What Poetry Can Do

(A sestina, for the (fun and fascinating!) collaborative photography and poetry prompts on “Conversation”: photography (click on the July 22 PhotoPlay article) at The High Calling, and poetry at T.S. Poetry.)

I returned from out of town to see
the “conversation” prompt and wanted
Do you really expect me to write
a sestina in TWO DAYS?”
(For crying out loud!)

But I knew no matter how loud
I yelled, you wouldn’t hear and couldn’t see
the mind-busting, hair-pulling, clueless daze
you drove me into. And yet, whatever you wanted,
I always did (“yes, ma’am”), so again I will write
like mad, try a line, stretch my mind.

And, really, dear unreasonable poet, I don’t mind
the testing and the stretching, so long as I’m allowed
to change my end words, try again, rewrite
and rearrange (the fun is in the trying), and simply see
what comes. According to my wonted
bent to try new things, I jumped in, remembering days

not so long ago, those eye-opening days
when, giddy and excited, I first mined
and explored poetry’s treasures. I wanted
to be part of that world both quiet and loud.
And, like a novice swimmer in a vast sea,
I dove in to write.

And still I keep discovering. When I write
a poem, sometimes, there is a kind of daze
that lifts, and I can see
what I couldn’t before, as if my mind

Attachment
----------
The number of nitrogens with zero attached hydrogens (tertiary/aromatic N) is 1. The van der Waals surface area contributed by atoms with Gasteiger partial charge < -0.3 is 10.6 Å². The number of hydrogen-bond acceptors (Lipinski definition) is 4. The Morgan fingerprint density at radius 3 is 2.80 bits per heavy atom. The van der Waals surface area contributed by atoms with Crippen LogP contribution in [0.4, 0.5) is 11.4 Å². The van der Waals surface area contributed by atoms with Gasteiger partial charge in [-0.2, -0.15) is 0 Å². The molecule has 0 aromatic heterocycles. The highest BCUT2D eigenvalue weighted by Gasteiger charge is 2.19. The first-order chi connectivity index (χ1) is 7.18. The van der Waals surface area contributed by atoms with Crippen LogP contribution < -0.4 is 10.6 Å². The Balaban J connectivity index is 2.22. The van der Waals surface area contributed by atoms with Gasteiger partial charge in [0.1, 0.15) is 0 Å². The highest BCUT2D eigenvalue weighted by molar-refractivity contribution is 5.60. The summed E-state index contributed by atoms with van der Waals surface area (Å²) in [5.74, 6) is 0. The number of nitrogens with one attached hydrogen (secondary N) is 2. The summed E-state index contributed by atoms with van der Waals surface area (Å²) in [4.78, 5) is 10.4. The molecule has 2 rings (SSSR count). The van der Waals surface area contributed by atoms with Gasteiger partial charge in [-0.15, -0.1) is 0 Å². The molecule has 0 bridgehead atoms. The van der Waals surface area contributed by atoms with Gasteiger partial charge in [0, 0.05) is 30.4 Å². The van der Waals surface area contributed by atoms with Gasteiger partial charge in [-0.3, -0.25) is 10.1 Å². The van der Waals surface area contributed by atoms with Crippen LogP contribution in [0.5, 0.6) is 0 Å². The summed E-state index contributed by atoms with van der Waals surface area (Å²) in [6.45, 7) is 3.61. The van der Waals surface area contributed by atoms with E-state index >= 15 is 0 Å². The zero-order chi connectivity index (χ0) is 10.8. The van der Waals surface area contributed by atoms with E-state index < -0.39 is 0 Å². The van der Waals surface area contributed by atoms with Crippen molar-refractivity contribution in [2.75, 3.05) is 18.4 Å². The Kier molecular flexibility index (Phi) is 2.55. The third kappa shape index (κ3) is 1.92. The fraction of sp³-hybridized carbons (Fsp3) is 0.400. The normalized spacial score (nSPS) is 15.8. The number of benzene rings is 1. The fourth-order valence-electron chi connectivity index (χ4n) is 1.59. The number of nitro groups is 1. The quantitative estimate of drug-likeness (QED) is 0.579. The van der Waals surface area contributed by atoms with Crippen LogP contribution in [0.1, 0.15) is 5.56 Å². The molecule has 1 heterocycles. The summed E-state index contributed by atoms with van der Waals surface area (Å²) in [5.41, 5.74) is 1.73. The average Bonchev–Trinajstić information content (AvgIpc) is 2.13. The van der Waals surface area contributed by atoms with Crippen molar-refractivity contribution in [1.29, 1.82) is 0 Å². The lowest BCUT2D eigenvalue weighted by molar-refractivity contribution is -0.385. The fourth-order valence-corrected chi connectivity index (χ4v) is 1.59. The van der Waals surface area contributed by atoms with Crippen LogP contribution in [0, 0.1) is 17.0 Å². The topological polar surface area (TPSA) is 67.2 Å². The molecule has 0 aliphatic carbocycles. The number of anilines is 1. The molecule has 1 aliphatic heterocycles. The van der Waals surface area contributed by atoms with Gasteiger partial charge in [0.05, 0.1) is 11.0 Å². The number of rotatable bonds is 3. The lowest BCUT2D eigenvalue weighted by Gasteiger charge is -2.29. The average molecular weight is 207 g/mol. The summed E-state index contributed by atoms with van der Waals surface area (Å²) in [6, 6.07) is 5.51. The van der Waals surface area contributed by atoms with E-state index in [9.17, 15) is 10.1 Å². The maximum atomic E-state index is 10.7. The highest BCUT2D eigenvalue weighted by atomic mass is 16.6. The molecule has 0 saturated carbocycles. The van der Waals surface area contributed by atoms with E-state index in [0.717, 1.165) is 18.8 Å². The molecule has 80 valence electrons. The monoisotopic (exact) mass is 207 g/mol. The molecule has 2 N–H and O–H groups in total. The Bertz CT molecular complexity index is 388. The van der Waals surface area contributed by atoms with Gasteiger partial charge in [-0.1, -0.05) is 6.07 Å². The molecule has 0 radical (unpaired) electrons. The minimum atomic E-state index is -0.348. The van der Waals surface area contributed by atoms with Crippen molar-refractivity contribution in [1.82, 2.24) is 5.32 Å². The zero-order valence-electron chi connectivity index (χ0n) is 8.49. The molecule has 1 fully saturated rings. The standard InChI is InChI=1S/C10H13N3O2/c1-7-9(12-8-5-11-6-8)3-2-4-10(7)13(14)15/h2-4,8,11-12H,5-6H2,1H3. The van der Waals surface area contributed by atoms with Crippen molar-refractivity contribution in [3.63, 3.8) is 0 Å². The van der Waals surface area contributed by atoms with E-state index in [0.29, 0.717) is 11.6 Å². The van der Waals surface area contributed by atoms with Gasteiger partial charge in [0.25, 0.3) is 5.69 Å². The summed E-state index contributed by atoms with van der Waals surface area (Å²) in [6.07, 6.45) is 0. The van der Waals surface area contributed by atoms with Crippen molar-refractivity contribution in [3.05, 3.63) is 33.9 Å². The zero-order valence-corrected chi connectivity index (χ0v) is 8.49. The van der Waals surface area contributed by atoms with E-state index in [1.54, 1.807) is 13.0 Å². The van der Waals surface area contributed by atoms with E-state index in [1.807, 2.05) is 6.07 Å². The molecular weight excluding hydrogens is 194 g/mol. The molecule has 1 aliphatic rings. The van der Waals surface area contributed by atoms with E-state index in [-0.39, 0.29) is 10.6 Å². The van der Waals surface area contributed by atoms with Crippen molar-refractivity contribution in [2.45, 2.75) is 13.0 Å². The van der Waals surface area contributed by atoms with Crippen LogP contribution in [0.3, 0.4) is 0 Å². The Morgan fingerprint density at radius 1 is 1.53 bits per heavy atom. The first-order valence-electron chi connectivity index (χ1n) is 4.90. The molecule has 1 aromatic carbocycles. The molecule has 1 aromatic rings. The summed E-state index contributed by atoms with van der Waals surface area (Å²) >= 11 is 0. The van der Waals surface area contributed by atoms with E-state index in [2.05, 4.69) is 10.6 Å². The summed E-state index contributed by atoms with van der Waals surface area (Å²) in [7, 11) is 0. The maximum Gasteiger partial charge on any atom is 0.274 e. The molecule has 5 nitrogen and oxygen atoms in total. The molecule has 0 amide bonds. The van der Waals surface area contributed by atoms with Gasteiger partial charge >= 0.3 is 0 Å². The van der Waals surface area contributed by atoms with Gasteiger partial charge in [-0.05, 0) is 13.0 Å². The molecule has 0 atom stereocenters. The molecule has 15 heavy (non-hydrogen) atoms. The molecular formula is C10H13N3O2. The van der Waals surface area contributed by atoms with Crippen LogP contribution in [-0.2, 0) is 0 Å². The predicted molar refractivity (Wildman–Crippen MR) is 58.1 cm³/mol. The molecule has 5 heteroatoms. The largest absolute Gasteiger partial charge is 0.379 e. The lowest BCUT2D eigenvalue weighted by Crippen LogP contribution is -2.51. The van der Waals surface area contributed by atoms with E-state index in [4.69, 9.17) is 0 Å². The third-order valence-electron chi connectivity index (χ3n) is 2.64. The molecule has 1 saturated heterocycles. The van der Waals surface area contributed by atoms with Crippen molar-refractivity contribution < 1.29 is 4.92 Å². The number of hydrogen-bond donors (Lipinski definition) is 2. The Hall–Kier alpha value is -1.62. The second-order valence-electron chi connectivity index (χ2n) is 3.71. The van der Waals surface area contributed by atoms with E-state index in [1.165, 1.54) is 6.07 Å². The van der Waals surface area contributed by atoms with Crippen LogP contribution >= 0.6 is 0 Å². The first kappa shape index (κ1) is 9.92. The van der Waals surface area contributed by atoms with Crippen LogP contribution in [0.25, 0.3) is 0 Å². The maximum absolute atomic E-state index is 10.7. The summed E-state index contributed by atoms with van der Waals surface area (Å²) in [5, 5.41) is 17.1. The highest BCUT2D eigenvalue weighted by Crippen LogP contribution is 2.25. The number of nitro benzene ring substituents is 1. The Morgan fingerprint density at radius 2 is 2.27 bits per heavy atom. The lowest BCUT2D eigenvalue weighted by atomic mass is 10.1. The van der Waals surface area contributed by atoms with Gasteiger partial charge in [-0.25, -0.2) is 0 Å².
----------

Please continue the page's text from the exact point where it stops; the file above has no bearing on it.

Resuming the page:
was in a fog, a cloud,
and only wanted

a poem to lift it out. I wanted
the rhythm, just the right
word, the crescendo from whisper to loud
celebration, and found them in the days
of trying poems. And I don’t mind
telling you: poetry has brought complacency

to a (wanted) end, turned upside-down days
aright, settled my unquiet mind,
and allowed me to clearly see.

8 thoughts on “What Poetry Can Do

  1. Monica – fabulous!

    And this is your first sestina?

    So clever:
    …I’m sure I’ve missed some but the
    and the pièce de résistance: “see / complacency.”

    I love the truth of the ending.

  2. Wow, this is fabulous. I enjoyed your creative endings as others have pointed out, and the conversation and story you tell, and your conclusion. I also love these words:
    “as if my mind
    was in a fog, a cloud,
    and only wanted
    a poem to lift it out.”

    This I will say, two days are great but give you a week and you’ll blow it away! :) Nice to meet you.

  3. Pingback: The Village Watched: A Random Act of Poetry | Tweetspeak PoetryTweetspeak Poetry

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